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My goal is to wrap every single dom elements (Node.ELEMENT_NODE) on current org.w3c.dom.Document with tag <something style="background-color:red"></something>.

public static void main(String[] args){
    org.w3c.dom.DOMDocument doc;
    paintAllNodes(doc, 0);
}

public static void paintAllNodes(Node node, int level) {
    // Process node

    // If there are any children, visit each one
    NodeList list = node.getChildNodes();
    for (int i=0; i<list.getLength(); i++) {
        // Get child node
        Node childNode = list.item(i);        

        // Visit child node
        paintAllNodes(childNode, level+1);
    }
}
share|improve this question
    
Sorry, do you want to add the attribute style to all of the elements or also to change the name of the elements? –  javanna Mar 31 '11 at 13:07
    
I want to wrap <something style="background-color:red'"></something> around all elements. –  KJW Apr 1 '11 at 1:07
1  
Good question, +1. See my answer for the shortest and simplest solution for this problem. Remember to add XSLT to your tool-set as the tool for any XML transformation. :) –  Dimitre Novatchev Apr 3 '11 at 19:38
    
Why not award your bounty to your favourite answer? Is there any reason for that? :-) –  javanna Apr 4 '11 at 18:51

5 Answers 5

up vote 4 down vote accepted

I'd like to propose you a recursive solution, which make use of Node#replaceChild method to replace a node with a new tag:

public static void paintAllNodes(Node node) {
    if (node.getNodeType() == Node.ELEMENT_NODE) {
        Element somethingElement = node.getOwnerDocument().createElement("something");
        somethingElement.setAttribute("style", "background-color:red");
        node.getParentNode().replaceChild(somethingElement, node);
        somethingElement.appendChild(node);
        NodeList nodeList = node.getChildNodes();
        for (int i = 0; i < nodeList.getLength(); i++) {
            paintAllNodes(nodeList.item(i));
        }
    }
}

This is my main:

public static void main(String[] args) throws SAXException, IOException,
        ParserConfigurationException, TransformerException {

    DocumentBuilderFactory docBuilderFactory = DocumentBuilderFactory.newInstance();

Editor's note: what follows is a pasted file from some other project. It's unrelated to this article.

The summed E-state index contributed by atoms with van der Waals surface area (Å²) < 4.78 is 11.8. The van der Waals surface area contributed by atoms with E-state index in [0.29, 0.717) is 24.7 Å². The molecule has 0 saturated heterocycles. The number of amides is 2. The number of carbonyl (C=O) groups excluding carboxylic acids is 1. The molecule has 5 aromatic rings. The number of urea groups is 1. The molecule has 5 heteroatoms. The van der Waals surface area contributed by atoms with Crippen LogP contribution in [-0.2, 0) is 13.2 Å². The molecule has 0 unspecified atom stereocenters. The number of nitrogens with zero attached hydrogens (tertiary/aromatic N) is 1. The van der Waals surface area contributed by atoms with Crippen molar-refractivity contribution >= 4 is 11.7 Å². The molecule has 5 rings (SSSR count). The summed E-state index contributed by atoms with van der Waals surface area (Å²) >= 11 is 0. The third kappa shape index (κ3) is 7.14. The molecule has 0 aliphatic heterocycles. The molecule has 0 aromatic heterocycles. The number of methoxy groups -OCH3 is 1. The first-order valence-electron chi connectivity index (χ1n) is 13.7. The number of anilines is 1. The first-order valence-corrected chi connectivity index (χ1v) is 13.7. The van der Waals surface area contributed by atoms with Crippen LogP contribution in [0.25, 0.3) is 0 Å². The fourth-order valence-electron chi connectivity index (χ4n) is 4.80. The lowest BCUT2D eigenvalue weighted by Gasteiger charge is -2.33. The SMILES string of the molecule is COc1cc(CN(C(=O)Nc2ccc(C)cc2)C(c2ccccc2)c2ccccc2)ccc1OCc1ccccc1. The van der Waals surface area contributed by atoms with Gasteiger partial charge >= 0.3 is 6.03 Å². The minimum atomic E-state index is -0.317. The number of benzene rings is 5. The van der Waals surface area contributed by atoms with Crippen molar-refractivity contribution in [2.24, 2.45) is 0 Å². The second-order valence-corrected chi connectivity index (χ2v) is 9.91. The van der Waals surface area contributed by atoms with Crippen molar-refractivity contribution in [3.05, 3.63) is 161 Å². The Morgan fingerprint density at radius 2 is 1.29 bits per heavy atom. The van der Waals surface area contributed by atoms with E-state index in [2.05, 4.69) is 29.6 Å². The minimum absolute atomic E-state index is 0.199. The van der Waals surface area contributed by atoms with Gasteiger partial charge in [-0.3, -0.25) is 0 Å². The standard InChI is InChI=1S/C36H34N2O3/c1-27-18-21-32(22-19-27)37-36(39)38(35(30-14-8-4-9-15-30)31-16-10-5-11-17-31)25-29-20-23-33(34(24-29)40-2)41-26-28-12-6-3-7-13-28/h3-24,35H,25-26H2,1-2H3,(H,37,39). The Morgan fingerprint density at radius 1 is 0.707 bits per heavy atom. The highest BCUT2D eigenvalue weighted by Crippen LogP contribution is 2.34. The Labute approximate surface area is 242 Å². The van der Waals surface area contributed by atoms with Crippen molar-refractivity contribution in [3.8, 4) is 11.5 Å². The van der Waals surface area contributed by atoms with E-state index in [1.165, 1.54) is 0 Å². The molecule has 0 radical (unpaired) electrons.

DocumentBuilder docBuilder = docBuilderFactory.newDocumentBuilder();
    Document document = docBuilder.parse(new File("document.xml"));
    paintAllNodes(document.getDocumentElement());

    TransformerFactory transformerFactory = TransformerFactory.newInstance();
    Transformer transformer = transformerFactory.newTransformer();
    DOMSource source = new DOMSource(document);
    StreamResult result = new StreamResult(System.out);
    transformer.transform(source, result);
}

I've tested it with this xml:

<html>
    <head>
        <title>title</title>
    </head>
    <body>
    <h1>title</h1>
    <div>test</div>
    </body>
</html>

My main has printed out this new xml, which seems to be what you want:

<?xml version="1.0" encoding="UTF-8"?><something style="background-color:red"><html>
    <something style="background-color:red"><head>
        <something style="background-color:red"><title>title</title></something>
    </head></something>
    <something style="background-color:red"><body>
    <something style="background-color:red"><h1>title</h1></something>
    <something style="background-color:red"><div>test</div></something>
    </body></something>
</html></something>

Hope this helps.

share|improve this answer
    
I get nullexception at ` Element somethingElement = node.getOwnerDocument().createElement("something");` –  KJW Apr 1 '11 at 8:36
    
Have you used my main method? At the first time you have to pass to paintAllNodes the document.getDocumentElement(): paintAllNodes(document.getDocumentElement());. Have you done that? –  javanna Apr 1 '11 at 8:38
    
yes but it's not working still. –  KJW Apr 1 '11 at 9:07
    
I have made an update to the question. I have used your codes. –  KJW Apr 1 '11 at 9:12
    
I've edited my answer, I've changed a few lines of code to make it more reliable. The getOwnerDocument() method returns null if node is a Document or DocumentType. Now you can also pass the whole Document to the paintAllNodes method. Can you try it please? –  javanna Apr 1 '11 at 14:12

One of the simplest ways to solve such kind of problems (as for any XML transformation) is by using XSLT.

This XSLT transformation:

<xsl:stylesheet version="1.0"
 xmlns:xsl="http://www.w3.org/1999/XSL/Transform">